Book Review: Walden on Wheels by Ken Ilgunas
I first heard of Ken Ilgunas's vandwelling experience from an online news article, and the basic premise sent me running to the library website to put his book on hold. For those not familiar with it: Ilgunas spent over a year living in his van in one of the parking lots of Duke University in order to complete his post-graduate degree debt free.This in itself is an amazing story, but it's only part of his story.
After graduating from the University at Buffalo, Ilgunas was left with a mountain of debt and few job prospects beyond his part time work at Home Depot . He eventually landed work in Coldfoot, Alaska, home of "The Farthest North Truck Stop". Living an austere lifestyle, working whatever jobs were offered to him, (Including dishwasher, cleaner, garbage burning, trail guide, and night cook ) and hitchhiking back to his home in New York, Ilgunas managed to pay off $32,000 in debt in roughly 4 1/2 years. Along the way he also spent time as a voyageur, did clean up work in the post-Katrina Gulf Coast, and fell in love. When Ilgunas decided to seek a Master's degree and was accepted to Duke University, his determination not to go back into debt led him to purchase a Ford Econoline van and live in it while studying for his degree and working almost full time as a tutor.
This is an important book that asks important questions. We always here that debt for college is "good debt", so we rarely question if students actually NEED to go into debt to get an education. We don't question that young adults, most still teenagers, are given insanely large loans without being told of the implications of that debt. We are trained not to think of the fallout from our consumer lifestyle, not to wonder if the jobs we take to support that life (while paying off exorbitant loans!) are ethical, and to not seek an authentic life.
Igunas's story is that of questioning those "American" values, of seeking an authentic life on the road, in the wilds of Alaska, and on the water...and in the process not only paying off his debt in an unprecedented time frame, but discovering how little a person really needs.
I've just said this is an important book, and I think it's important enough that I will require my 9th grader to read it this year (and strongly urge my 11th grader/first year college student to do so, also). I would say this book should be read by ALL kids in 9th or 10th grade. I'll note that there are language and a couple of situations some would object to kids that age reading about; however, by the time a kid turns into an adult, it's almost too late. They will already be on the path toward high debt and a job that may not feed their soul, may not relate to their degree at all, and might not even pay well to boot. Ilgunas's experience is proof a person can pursue an education, a debt free life, and satisfying work- and not have to choose between them.
You may be wishing to ask me: "You know, Jenna, it's really easy to admire this in someone else's kid, but what about yours? What if your kid wanted to work in the wilds of Alaska? What if your kid wanted to hitchhike to New York, or live in a van while going to college?"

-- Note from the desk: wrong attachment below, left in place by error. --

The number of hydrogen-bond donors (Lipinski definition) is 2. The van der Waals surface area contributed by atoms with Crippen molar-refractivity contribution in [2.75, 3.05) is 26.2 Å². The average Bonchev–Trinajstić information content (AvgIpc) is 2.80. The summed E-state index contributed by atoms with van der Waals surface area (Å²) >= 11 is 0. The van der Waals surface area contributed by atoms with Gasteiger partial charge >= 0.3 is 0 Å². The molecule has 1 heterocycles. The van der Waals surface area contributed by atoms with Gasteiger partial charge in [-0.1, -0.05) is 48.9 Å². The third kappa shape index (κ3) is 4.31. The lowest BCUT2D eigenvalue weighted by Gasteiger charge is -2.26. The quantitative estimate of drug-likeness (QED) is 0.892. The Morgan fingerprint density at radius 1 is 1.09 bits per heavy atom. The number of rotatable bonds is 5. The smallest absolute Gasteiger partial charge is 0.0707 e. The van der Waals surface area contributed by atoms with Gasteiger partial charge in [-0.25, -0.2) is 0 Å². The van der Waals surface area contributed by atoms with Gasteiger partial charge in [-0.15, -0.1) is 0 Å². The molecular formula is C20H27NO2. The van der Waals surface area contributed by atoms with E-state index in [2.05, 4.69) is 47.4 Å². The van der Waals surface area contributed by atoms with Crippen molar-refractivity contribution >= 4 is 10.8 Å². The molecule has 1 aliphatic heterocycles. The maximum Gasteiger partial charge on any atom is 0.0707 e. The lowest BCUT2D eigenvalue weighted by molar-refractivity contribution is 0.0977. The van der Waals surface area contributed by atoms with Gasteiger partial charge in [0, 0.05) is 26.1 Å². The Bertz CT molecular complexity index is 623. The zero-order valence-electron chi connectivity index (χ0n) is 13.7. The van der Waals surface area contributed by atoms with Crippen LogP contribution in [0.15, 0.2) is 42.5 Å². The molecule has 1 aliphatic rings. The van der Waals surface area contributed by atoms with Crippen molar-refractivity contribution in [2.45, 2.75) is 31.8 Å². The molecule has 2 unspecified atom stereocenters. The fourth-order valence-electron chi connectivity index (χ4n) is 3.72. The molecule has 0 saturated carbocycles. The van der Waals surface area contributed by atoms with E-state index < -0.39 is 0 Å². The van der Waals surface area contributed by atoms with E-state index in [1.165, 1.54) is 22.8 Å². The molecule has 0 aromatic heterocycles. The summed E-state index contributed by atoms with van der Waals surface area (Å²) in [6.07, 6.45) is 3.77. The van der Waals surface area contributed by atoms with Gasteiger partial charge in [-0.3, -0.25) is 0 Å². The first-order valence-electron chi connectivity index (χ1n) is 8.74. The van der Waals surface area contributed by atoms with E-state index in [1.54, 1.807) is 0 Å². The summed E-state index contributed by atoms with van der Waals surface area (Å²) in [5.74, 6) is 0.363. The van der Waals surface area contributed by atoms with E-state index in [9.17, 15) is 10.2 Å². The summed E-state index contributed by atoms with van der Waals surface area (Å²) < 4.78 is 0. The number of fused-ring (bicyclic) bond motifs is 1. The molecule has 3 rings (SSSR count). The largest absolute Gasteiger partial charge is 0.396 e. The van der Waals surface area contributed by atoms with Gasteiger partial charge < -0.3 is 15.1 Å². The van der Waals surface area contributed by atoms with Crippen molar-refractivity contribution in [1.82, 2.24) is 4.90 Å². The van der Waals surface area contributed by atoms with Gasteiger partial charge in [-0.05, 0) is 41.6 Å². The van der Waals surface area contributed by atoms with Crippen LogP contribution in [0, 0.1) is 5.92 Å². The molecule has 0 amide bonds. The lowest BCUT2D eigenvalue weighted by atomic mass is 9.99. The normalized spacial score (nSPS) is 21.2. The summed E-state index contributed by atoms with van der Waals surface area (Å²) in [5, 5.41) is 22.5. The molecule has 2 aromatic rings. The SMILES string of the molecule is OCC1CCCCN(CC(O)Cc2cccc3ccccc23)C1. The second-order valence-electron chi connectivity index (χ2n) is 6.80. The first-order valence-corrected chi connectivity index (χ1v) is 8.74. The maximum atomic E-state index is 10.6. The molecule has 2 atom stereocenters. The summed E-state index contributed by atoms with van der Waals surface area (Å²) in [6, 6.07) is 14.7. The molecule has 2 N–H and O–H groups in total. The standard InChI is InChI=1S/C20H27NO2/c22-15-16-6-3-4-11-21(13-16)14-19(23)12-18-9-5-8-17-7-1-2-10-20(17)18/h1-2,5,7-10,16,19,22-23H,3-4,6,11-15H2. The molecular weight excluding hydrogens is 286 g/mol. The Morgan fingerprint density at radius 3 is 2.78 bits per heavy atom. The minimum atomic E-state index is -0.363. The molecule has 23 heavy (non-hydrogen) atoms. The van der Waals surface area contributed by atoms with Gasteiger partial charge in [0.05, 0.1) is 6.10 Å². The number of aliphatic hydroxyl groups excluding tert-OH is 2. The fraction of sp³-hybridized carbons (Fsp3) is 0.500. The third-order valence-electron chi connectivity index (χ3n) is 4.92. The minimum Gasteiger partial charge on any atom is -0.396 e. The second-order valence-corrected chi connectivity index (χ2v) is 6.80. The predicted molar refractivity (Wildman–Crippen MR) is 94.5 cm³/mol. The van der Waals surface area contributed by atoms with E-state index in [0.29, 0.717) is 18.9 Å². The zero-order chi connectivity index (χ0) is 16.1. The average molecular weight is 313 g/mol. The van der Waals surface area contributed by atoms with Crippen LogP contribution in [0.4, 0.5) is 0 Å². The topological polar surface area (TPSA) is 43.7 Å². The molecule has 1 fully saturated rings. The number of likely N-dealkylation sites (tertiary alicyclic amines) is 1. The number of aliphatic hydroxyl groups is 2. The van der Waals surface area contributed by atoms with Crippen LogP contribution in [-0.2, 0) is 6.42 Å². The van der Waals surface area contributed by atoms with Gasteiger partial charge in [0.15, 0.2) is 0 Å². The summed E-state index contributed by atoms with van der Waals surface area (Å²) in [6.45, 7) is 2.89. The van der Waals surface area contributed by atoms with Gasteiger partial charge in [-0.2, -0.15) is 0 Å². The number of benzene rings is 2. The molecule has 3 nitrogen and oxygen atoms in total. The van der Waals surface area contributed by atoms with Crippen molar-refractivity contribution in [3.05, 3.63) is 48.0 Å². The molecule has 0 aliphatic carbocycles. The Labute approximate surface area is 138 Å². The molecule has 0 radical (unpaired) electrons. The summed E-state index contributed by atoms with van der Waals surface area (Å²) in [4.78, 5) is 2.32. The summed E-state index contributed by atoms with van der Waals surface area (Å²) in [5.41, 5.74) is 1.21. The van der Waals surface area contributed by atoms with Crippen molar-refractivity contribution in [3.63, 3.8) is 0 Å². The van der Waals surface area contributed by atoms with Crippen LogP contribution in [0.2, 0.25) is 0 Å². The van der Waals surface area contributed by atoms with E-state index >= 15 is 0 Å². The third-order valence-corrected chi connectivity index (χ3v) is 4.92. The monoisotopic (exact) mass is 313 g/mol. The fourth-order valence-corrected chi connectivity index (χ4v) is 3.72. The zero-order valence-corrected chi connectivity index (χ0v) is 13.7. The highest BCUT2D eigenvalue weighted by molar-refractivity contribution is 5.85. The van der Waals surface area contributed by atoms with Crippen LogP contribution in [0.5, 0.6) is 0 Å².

And here's the truth: I would admire them. I would want them to be careful, but I would encourage them all the same. It's risky, but not as risky as people have convinced themselves, and much less risky than living a stale life, chained to a job they hate to they can pay off their mountain of debt.
You can read Ken Ilgunas's blog here:
it's well worth the read.
Random meanderings: organization
I am a firm believer that you have failed to put your socks away properly unless you pair them and ball them so you can find a proper pair. My family does not agree, which results in chaos and discord. I do my best to properly sort my kids' socks, but I have a basket in my room that perpetually has a dozen orphans. This week I had to schlep through my growing 11 year old's closet in search of clothes for camp, and I may be able to pair half a dozen of those socks. You have no clue how this relieves me.
All summer, I have been listening to CDs while I work out. I can't really do that during the school year, because kids are doing school. With the exception of Michael Feinstein, it's all been rock and roll ( which makes the yoga cool downs I've added for pain-avoiding reasons much more enjoyable! I know, I know....) While I'm not on any "each CD only once" plan, I'm trying to not listen to the same things over and over. It's good for me to rediscover old music (much of it "Greatest Hits" collection I got back in the Columbia House days) and also good not to listen to "Dark Side of the Moon" every.single.morning. Today as I was sorting through I came to the conclusion that our music falls into three categories: CDs I bought, CDs my husband bought, and a random assortment to CDs people bought or burned for us because they *think* we should like them, but that we never listen too but my husband won't let me get rid of because someone gave them to us.* (Whilst I was looking my daughter snuck the debut album from Walking Papers